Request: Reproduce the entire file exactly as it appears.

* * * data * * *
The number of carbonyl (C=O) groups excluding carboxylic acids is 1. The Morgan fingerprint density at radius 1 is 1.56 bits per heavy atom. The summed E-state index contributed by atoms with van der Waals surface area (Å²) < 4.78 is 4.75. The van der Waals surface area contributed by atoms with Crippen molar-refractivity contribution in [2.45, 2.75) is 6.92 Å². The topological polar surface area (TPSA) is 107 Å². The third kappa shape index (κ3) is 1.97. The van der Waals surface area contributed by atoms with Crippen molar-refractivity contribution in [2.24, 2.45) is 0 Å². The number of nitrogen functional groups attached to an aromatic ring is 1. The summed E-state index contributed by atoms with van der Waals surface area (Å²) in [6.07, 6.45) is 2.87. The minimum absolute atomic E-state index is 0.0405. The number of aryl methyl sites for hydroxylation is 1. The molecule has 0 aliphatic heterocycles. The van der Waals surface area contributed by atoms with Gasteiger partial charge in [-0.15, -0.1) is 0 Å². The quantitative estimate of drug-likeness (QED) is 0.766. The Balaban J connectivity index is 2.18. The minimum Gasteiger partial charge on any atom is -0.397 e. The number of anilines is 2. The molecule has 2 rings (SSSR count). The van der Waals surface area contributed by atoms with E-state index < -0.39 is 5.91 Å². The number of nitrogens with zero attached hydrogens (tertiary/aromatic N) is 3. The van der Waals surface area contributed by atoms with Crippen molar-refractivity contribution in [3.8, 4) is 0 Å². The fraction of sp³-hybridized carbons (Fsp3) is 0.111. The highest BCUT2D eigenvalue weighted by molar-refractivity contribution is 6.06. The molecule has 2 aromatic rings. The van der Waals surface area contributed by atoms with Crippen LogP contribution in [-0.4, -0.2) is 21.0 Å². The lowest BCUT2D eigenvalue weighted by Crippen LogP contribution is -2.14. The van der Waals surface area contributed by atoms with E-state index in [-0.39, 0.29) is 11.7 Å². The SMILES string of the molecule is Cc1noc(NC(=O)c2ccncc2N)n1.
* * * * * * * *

The number of carbonyl (C=O) groups excluding carboxylic acids is 1. The Morgan fingerprint density at radius 1 is 1.56 bits per heavy atom. The summed E-state index contributed by atoms with van der Waals surface area (Å²) < 4.78 is 4.75. The van der Waals surface area contributed by atoms with Crippen molar-refractivity contribution in [2.45, 2.75) is 6.92 Å². The topological polar surface area (TPSA) is 107 Å². The third kappa shape index (κ3) is 1.97. The van der Waals surface area contributed by atoms with Crippen molar-refractivity contribution in [2.24, 2.45) is 0 Å². The number of nitrogen functional groups attached to an aromatic ring is 1. The summed E-state index contributed by atoms with van der Waals surface area (Å²) in [6.07, 6.45) is 2.87. The minimum absolute atomic E-state index is 0.0405. The number of aryl methyl sites for hydroxylation is 1. The molecule has 0 aliphatic heterocycles. The van der Waals surface area contributed by atoms with Gasteiger partial charge in [-0.15, -0.1) is 0 Å². The quantitative estimate of drug-likeness (QED) is 0.766. The Balaban J connectivity index is 2.18. The minimum Gasteiger partial charge on any atom is -0.397 e. The number of anilines is 2. The molecule has 2 rings (SSSR count). The van der Waals surface area contributed by atoms with E-state index < -0.39 is 5.91 Å². The number of nitrogens with zero attached hydrogens (tertiary/aromatic N) is 3. The van der Waals surface area contributed by atoms with Crippen molar-refractivity contribution in [3.8, 4) is 0 Å². The fraction of sp³-hybridized carbons (Fsp3) is 0.111. The highest BCUT2D eigenvalue weighted by molar-refractivity contribution is 6.06. The molecule has 2 aromatic rings. The van der Waals surface area contributed by atoms with Crippen LogP contribution in [-0.4, -0.2) is 21.0 Å². The lowest BCUT2D eigenvalue weighted by Crippen LogP contribution is -2.14. The van der Waals surface area contributed by atoms with E-state index in [-0.39, 0.29) is 11.7 Å². The SMILES string of the molecule is Cc1noc(NC(=O)c2ccncc2N)n1.